Students accumulate theoretical insights during the course of their education but it can be much harder for them to obtain high-quality, practical experience related to this knowledge. That is especially true for students in the world of advanced technology, where access to state-of-the-art facilities can be a limited and expensive proposition.
Nabeeh Kandalaft, a doctoral student at the University of Windsor’s Department of Electrical and Computer Engineering, understands this challenge. Kandalaft — together with his thesis advisors Dr. Rashid Rashidzadeh, and Dr. Majid Ahmadi,— has been exploring a better way of testing integrated circuits. When those circuits operate at high frequencies in the gigahertz (GHz) range, degradation of the test signal integrity due to impedance mismatch becomes a major issue.
When the frequency of interaction approaches a few gigahertz, the parasitic effects of physical contact points and the transmission lines between test equipment and the device-under-test become significant enough to degrade the information being transmitted. Currently, wafer-level tests are carried out with a limited set of probes that move automatically over the surface of the wafer, a low-speed test technique that demands great care in order to avoid causing any damage.
Testing is a costly and time-consuming part of chip manufacturing and manufacturers need ways to address this problem of signal integrity degradation.
The University of Windsor research group has developed a way to substantially reduce the size of the contact points between the test equipment and the chip, which limits the unwanted effects. By employing microelectromechanical system (MEMS) techniques, they have designed testing probes that support a contact pad pitch of less than 50 microns. “When the physical separation of the device under test and the test equipment is reduced,” Kandalaft explains, “the effect of transmission line loss and matching impedances decreases.”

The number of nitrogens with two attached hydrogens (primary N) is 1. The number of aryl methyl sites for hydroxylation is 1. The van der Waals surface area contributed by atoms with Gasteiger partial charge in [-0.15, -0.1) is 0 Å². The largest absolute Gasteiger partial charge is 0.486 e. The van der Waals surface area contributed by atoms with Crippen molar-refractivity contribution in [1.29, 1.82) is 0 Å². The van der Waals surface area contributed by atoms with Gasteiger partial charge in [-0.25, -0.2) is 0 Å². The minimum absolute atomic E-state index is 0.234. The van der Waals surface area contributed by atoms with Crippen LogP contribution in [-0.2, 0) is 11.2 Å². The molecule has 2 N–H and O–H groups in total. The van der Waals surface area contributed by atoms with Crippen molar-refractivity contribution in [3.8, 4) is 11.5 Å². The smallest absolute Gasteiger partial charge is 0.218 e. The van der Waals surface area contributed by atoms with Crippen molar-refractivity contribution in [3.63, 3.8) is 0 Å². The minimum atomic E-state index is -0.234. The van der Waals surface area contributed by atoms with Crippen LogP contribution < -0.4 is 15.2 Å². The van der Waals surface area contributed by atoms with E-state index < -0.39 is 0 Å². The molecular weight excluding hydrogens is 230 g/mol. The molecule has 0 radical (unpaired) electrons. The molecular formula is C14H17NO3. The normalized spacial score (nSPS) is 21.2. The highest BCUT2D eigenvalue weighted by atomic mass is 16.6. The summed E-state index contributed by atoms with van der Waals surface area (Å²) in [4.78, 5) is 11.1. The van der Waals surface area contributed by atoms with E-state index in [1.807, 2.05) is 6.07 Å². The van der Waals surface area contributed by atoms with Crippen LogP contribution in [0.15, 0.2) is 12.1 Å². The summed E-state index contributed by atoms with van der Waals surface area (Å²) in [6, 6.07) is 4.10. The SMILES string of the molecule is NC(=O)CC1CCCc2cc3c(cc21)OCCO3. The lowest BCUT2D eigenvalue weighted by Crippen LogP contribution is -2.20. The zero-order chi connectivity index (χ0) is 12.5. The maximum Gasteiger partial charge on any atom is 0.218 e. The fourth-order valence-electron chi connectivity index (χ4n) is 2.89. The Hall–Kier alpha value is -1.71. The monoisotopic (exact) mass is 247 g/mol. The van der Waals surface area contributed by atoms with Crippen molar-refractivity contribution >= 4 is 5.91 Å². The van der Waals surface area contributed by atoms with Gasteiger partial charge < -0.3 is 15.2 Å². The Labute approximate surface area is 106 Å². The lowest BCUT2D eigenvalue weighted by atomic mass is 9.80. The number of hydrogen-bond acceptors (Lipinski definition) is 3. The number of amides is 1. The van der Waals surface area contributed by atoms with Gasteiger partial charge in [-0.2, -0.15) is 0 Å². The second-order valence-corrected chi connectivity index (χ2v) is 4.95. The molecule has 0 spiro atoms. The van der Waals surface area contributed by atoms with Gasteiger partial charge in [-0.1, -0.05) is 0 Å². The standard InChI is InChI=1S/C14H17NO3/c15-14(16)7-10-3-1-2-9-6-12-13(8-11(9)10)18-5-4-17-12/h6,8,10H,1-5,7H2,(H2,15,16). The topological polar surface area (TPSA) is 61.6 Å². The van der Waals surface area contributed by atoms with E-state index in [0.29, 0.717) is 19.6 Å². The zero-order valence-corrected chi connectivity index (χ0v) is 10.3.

Kandalaft, who has been at the University of Windsor since 2008, began this project with computerized simulations of how such a MEMS array would work. In 2010, CMC provided him with the necessary support to spend several weeks at the Laboratoire de Microfabrication (LMF) at École Polytechnique de Montréal. There he mastered sophisticated techniques used in MEMS fabrication, such as Deep Reactive-Ion Etching and Electron Beam Machining.
“The LMF staff were very supportive, helpful, and patient,” he recalls. “It was a priceless, extensive training experience.”
A subsequent CMC grant supported his return to Montreal in April 2011, when he produced a working prototype of the MEMS module, which he is looking forward to testing at the University of Manitoba’s Advanced RF Systems Laboratory in Winnipeg.
The results of this research could greatly benefit chip manufacturers. Kandalaft refers to the “rule of 10” that describes the harsh economics that governs the business of circuit testing. “Finding a fault at a lower level saves you at least 10 times what it would cost to find the fault at the next level,” he says. “That means the cost of testing increases 10 times when it moves from the device to a board, and 10 times again when you move to the system level.”
This innovation yields savings by making it possible to test a chip thoroughly before it becomes part of a larger system. When Kandalaft raised that prospect during a presentation at CMC’s TEXPO research competition in 2010, he was advised to apply for patent protection on the findings. That patent — held by him, Rashidzadeh, Ahmadi, and the university — has since been obtained.
“The students are often the researchers, they’re key players,” Kandalaft concludes. “Advances in technology come from universities where the students are directly involved.”
Rashidzadeh observes that “CMC was the main contributor to the research, providing the necessary tools and fabrication access.” Experience turning theoretical aspects of research into a practical reality and exposure to knowledge transfer is an immense benefit for graduate students.